|Turning the corner. 2:50 PM. Photo: JH.|
|Wednesday, May 23, 2012. Rains let up; Sun came out a bit and made yesterday a very pleasant Spring day in New York with mega-traffic midday midtown.
I went down to Michael’s to lunch with a friend. They were busy. In the bay behind our table were several Very Busy Ladies Who Lunch together about once a month; pals: literary agent Esther Newberg, Linda Fairstein, Faye Wattleton Lynn Scher, Kimba Wood, Jurate Kazickas, Lesley Stahl, Ellen Futter (I’m not sure she was present yesterday). I have no idea what they talk about but it would be interesting considering that these are some of the most dynamic/can-do/get-things done women in New York. Every one of these women has a major career as well as full lives of extra- activity both social and cultural, and philanthropic.
|At the table next to them was Bryant Gumbel with the Washington Post columnist Jonathan Capehart, and next to those guys: Donny Deutsch and producer Jonathan Wald. Nearby, Harry Benson was lunching with David Friend of VF; Charles Grodin with Gil Schwartz. Around the room: Michael Kassan with Aryeh Bourkoff; major book editor Alice Mayhew; Simone Levinson; Chris Meigher of Quest; Cosmo’s Kate White; literary agent Freddie Friedman who is also the mother of the FT’s Fashion columnist Vanessa Friedman; Gordon Davis; Gerry Byrne; Richard Bressler; Liz Robbins; Jane Eisner; Howard Rubenstein with Dick Wald (father of the aforementioned Jonathan); Cindi Berger; Sarabeth Shrager; Congresswoman Carolyn Maloney; Vin Cipolla of the Municipal Arts Society; Nancy Kuppersmith; Lisa Linden with Suri Cruz. And many more. The latter were just the ones I recognized.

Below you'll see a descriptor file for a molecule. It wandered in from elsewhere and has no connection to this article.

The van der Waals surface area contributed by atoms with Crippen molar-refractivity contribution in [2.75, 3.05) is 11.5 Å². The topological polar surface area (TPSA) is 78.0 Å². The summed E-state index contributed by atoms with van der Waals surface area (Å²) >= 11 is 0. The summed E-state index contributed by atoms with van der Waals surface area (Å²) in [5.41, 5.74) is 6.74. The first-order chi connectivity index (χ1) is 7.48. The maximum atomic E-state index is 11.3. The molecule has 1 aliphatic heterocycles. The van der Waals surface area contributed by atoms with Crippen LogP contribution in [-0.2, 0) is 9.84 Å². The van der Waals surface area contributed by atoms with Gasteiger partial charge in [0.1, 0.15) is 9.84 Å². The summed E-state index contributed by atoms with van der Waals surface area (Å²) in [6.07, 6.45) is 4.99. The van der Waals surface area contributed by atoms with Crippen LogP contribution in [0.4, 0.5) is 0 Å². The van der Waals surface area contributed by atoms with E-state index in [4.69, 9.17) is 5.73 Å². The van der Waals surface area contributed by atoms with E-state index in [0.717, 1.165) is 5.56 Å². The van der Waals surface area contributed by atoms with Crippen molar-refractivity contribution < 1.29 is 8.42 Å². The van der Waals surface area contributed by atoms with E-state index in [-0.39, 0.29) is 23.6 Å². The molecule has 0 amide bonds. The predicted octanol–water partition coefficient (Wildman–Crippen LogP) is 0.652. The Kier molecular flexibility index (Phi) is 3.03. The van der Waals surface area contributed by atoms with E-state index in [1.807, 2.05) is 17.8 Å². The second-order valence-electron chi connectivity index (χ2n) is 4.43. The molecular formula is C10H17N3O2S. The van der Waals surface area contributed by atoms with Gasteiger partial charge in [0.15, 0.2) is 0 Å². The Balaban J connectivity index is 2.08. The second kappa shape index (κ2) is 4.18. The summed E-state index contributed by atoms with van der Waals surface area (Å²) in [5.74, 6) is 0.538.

Last night at the St. Regis Roof, the American Cancer Society – New York held its annual Spring Gala, this year titled “The Birthday Bash” anticipating the upcoming 100th anniversary of the American Cancer Society next year.
My friend Diana Feldman is the Volunteer Event organizer who keeps me abreast of their activities, so I always think of this evening as her baby -- although she is only one of many who work hard for the cause. The emphasis on their work for ACS-NY has been raising funds for the local Hope Lodge which houses partners and family members of people from out of town who are here getting treatment. Hope Lodge at 132 West 32nd Street is a great achievement for this group of volunteers and worker.
|Diana Feldman.||Charlotte Ford and Gigi Benson.|
|Last night they honored interior designers Nate Berkus and Geoffrey Bradfield. I’ll assume Messrs Berkus and Bradfield have crossed paths because they are both very prominent in the field (Berkus is well known nationwide beginning with his association with Oprah), although they are very different in style. Geoffrey, who hails originally from Johannesburg, South Africa, has a large following all over the world as well as in this country. His friend Barbara Taylor Bradford told the audience last night, that he is currently doing a 200,000 square foot house for a client (a sultan? an oligarch?). Will the new owner’s guests be supplied with their own handheld GPS system to get around the place?
Nate Berkus has written books, had his own talk show and was executive producer of the film, “The Help.” He founded his design firm in Chicago in 1995 and also has his own line of products which he sells on HSN. Journalist Lisa Kogan presented him with the ACS Humanitarian award.